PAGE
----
A covenant is an agreement or contract that establishes a relationship between two parties describing a) responsibilities of the respective parties and b) consequences for not following through. Biblical covenants always include a greater party that initiates the covenant (God!) and a lesser party that tries to live into it (Israel). There are four major covenants in the Old Testament, made with Noah, Abraham, Moses, and David. Israel, representing humanity, fails with all of them. God therefore initiates a new covenant in Jesus and takes full responsibility for maintaining a life-giving relationship with humanity grounded in grace and mercy.
The rhyme we learned as kids sums it up. Hands folded with inter-spliced fingers: “this is the church and,” raising index fingers, “this is the steeple.” Then turn your hands inside out, “Open the door,” wiggling fingers, “and see all the people!” While the simplest definition of “church” is a “house of worship,” the word originally referred not to a building but the people gathered there. “Church,” then, comprises those gathered to hear the promises of God, encourage each other in faith and life, and equip and help each other care for the needs of God’s people and world.
Also known as “The Lord’s Supper” (the meal instituted by Jesus), sometimes called “the Eucharist” (from a Greek word “to give thanks” for God’s salvation in Jesus), and often described as “Holy.” Bottom line, however, is that communion is just what it sounds like – disciples gathered together with Jesus in love. Jesus is present, Lutherans like to say, “in, with, and under the bread and wine.” That is, Jesus is part of all creation and reliably present to us in this meal to remind us of God’s great love. Don’t quite understand that completely? Good. Life-saving mysteries shouldn’t be too easy!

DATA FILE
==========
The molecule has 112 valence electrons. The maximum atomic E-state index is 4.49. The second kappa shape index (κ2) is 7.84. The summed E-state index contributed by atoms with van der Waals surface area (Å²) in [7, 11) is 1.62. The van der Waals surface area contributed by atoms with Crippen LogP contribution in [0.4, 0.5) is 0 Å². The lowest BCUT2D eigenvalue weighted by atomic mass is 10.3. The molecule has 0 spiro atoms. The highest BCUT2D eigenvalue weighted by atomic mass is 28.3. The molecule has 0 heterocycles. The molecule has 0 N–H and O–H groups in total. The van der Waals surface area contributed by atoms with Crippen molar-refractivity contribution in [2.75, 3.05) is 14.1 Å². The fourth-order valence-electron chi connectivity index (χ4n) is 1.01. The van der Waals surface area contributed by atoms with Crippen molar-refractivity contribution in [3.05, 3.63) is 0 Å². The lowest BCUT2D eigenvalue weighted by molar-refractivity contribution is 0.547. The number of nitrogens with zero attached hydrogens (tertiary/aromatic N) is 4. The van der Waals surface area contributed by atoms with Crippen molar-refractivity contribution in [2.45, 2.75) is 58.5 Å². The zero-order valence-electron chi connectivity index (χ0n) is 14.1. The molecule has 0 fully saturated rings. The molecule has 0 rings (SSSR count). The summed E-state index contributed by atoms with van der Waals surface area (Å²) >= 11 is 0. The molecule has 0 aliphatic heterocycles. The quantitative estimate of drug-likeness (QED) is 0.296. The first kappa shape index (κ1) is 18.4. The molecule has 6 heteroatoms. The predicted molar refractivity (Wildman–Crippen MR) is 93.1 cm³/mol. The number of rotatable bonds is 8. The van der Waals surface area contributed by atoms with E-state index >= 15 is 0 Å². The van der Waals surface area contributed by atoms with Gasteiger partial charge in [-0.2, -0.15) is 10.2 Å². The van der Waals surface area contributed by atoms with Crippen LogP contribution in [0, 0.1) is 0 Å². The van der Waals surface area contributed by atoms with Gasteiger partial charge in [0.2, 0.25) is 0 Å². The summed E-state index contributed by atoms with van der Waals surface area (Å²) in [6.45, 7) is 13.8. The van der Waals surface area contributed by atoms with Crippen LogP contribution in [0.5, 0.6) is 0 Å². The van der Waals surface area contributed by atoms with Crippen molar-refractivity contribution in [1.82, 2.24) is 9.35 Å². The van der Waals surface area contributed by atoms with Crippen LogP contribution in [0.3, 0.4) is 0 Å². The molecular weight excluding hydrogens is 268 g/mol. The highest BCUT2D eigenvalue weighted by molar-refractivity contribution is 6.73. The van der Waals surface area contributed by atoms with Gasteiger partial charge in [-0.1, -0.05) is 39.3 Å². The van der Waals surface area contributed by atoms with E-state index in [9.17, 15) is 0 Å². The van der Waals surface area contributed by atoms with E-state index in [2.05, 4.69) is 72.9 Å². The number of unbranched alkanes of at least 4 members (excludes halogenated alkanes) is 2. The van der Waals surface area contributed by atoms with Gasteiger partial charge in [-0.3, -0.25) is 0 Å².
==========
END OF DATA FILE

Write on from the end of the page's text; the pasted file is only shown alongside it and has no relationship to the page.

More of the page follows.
From the Latin confire, “to acknowledge.” Because we often use confession to describe admitting something we’ve done wrong, we may think of confession in negative terms. But… at its best it’s a chance simply to tell the truth. So, when it comes to confessing our sins at the beginning of worship, that’s not about saying we’re bad but rather about telling our deepest truths – about what went well, about what could have gone better, about our hopes, fears, disappointments, setbacks, and all. Then, in response, we get to hear that God loves us… all of us!
From the Latin credo – “I believe.” We often say the Apostles Creed or Nicene Creed in worship. Because of how they’re written, a creed can seem like a laundry list of faith statements – “only begotten Son,” “born of a virgin,” etc. – that we have to affirm whether we understand them or not. But notice we begin each creed by saying, “I/We believe in God” the way we might say to a friend, “I believe in you.” When saying the Creed, we’re affirming our trust that the God we hear about in the story of Scripture is for us. Always.
Think of it as the electric chair of the 1st century. With hands and feet nailed to a cross of wood, the one crucified usually died not from the wounds, but from asphyxiation when he could no longer support himself, which usually took two to three days. The Romans thought it was so awful that Roman citizens could not be put to death this way. All of which means… God could not have gone to greater lengths, depths, and (literally!) pains to tell us that God identifies with us fully and loves us completely.